Finally, Enfield appears to talk the talk of a coach who wants to do things differently. He issued a statement on Monday night promising to bring “an exciting, up-tempo style of play to USC [while] building the men’s basketball brand into one that the fans and basketball community will enjoy and respect.” At the very least, that will fill some empty seats at the Galen Center.
During a conference call with reporters on Tuesday, he went on to add, “I want my players to have fun. We enjoy ourselves. I believe in positive reinforcement.” Certainly a novel concept on the heels of the news that Rutgers head coach Mike Rice routinely physically and verbally abused his players during practice. Players want to play for coaches that treat them with respect. End of story.
So Haden didn’t strike out with this coaching search. From all indications, he did his due diligence with the biggest names in the sport, all of whom turned him down. Then Enfield’s team emerged as the darling of the NCAA tournament, and Haden pounced.
On some level, though, this move feels a bit calculated for the wrong reasons. Enfield is the sexy name. Plenty of media pundits have already declared USC the winner of the head-coaching search against rival UCLA, who went for the safer, more established choice with former New Mexico head coach Steve Alford. But it shouldn’t be about splashing headlines.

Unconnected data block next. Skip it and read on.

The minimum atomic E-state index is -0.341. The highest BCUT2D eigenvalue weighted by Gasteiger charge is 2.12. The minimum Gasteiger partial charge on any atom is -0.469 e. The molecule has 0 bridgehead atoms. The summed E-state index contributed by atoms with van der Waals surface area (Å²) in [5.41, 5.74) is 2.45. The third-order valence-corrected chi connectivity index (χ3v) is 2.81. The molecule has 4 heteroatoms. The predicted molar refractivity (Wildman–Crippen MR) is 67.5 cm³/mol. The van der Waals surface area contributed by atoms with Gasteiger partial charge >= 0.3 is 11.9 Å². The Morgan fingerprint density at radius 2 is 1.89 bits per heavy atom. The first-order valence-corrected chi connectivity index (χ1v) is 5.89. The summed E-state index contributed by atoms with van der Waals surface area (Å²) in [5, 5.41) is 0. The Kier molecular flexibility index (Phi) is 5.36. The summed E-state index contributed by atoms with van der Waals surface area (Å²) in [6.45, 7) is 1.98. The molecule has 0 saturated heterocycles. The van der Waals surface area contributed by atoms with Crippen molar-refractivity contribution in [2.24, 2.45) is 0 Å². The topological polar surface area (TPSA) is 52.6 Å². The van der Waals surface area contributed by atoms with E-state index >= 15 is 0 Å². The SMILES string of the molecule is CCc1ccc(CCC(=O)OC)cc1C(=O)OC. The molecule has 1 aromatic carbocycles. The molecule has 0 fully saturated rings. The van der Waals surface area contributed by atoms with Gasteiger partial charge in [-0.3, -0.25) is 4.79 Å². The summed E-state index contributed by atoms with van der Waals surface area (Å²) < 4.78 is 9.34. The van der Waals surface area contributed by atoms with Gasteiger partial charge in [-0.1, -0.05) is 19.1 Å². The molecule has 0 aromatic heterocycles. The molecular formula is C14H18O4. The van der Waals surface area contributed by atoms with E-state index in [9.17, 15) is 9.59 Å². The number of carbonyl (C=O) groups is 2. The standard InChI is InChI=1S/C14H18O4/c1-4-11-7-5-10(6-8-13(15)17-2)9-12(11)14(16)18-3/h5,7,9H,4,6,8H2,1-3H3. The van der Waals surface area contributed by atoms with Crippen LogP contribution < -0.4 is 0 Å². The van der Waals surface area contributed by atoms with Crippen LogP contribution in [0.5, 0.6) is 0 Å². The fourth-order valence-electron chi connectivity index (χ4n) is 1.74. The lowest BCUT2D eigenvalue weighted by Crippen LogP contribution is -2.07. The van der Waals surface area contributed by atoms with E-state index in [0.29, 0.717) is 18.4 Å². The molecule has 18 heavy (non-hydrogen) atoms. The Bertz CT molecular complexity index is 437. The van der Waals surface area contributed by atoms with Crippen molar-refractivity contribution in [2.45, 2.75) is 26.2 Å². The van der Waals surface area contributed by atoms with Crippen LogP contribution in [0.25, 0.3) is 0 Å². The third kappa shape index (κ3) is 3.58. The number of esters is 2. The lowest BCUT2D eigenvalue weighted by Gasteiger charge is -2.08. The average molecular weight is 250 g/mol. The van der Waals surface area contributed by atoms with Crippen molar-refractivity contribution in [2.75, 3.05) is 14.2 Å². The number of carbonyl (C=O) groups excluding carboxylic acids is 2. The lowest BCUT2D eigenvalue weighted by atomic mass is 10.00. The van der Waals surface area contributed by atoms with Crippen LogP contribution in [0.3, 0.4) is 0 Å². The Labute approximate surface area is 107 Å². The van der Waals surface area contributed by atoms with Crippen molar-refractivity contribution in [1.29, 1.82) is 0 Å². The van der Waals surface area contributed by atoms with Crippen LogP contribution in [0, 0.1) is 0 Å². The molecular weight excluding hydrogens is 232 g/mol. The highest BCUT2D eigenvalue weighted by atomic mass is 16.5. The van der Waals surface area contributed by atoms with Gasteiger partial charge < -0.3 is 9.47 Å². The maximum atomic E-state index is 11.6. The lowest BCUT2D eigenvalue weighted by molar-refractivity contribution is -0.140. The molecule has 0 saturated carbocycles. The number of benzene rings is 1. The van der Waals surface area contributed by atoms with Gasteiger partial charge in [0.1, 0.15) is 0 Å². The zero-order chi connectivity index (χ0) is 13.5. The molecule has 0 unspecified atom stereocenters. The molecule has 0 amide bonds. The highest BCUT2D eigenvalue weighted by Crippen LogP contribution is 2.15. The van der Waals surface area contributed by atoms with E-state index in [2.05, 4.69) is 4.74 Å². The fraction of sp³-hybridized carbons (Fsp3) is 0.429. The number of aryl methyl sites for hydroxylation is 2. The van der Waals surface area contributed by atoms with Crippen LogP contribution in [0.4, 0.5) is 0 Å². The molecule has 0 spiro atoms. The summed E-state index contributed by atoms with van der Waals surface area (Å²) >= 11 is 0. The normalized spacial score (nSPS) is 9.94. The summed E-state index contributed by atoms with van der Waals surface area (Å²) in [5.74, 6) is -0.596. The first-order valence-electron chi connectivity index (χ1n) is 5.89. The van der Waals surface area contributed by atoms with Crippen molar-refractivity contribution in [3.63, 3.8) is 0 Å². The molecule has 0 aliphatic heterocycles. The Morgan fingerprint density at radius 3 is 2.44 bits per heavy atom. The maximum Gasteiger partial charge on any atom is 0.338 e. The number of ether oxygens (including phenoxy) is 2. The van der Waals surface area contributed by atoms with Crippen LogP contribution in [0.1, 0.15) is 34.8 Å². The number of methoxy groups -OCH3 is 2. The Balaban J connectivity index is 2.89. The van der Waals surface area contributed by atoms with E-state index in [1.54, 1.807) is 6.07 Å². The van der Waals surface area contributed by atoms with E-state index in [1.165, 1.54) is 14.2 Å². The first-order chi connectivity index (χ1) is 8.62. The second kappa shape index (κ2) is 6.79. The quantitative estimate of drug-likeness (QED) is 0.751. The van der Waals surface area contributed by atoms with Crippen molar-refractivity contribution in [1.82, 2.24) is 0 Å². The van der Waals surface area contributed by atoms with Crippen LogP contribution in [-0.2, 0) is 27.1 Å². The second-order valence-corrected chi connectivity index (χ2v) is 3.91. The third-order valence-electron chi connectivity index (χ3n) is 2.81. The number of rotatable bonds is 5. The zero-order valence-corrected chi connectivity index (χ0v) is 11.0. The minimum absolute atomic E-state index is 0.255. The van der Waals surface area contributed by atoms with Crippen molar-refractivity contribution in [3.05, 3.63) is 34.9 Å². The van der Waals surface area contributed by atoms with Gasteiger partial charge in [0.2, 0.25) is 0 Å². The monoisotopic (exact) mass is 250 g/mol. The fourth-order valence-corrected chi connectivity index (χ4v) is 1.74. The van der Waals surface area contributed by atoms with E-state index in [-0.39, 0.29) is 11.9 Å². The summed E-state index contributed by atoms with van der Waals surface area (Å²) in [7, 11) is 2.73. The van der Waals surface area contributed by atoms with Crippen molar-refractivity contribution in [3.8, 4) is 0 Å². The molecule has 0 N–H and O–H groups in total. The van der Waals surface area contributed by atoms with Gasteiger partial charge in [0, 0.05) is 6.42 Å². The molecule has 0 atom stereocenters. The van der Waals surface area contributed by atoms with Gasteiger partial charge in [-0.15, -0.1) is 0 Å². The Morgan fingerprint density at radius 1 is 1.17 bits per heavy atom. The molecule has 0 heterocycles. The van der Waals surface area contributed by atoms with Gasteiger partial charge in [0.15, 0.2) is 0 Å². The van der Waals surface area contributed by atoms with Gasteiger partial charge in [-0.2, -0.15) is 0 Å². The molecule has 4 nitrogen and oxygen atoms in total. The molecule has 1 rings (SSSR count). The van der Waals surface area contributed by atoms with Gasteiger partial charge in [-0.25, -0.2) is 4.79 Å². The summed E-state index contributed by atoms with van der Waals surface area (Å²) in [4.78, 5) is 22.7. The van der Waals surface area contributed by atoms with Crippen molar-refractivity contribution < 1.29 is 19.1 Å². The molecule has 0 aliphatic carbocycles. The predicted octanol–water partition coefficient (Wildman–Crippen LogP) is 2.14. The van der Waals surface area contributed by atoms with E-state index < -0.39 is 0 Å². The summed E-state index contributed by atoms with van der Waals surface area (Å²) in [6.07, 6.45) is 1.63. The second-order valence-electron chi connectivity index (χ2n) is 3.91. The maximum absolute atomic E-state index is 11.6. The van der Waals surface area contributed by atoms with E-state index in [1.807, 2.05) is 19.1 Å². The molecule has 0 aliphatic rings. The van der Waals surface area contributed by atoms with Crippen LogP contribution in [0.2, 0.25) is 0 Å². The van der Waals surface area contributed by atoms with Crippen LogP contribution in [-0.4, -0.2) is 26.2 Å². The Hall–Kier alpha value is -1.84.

Yes, Enfield is a gutsy hire. Yes, his ceiling is higher than Alford’s. And yes, if you want people to start caring a little bit more about USC basketball, bringing in a guy whose old team was nicknamed “Dunk City” isn’t a bad idea. But it’s about the long-term, not the short-term.
I still maintain that Syracuse assistant coach Mike Hopkins would’ve been the best choice for the job. He has the pedigree that Enfield just doesn’t. He’s been Jim Boeheim’s understudy for 17 years and is in line to take Boeheim’s position when the legendary coach eventually calls it quits. And Boeheim made an interesting point when asked about USC’s coaching decision.
“People in those situations, they try to take a guy who is a head coach so they can say they hired a head coach,” Boeheim told Syracuse News.
That’s not all he said either.
“Mike is 10 times better than anyone they could have hired,” Boeheim added.
I want Enfield to prove him wrong, but I tend to trust the coach who has his team playing in the Final Four this weekend. Hopkins wouldn’t have excited the fanbase nearly to the same extent as the leader of the this year’s Cinderella squad, but he’d instantly legitimize the Trojans on a level that Enfield simply can’t, at least not yet.
That brings me back to my point. It’s not about pumping up the fans from the get-go, it’s about putting a winning squad on the court.
“We really want to and need to make basketball relevant at USC,” Haden told reporters during Tuesday’s conference call.
I just hope his idea of relevancy is creating a consistent, winning program, not just putting butts in seats.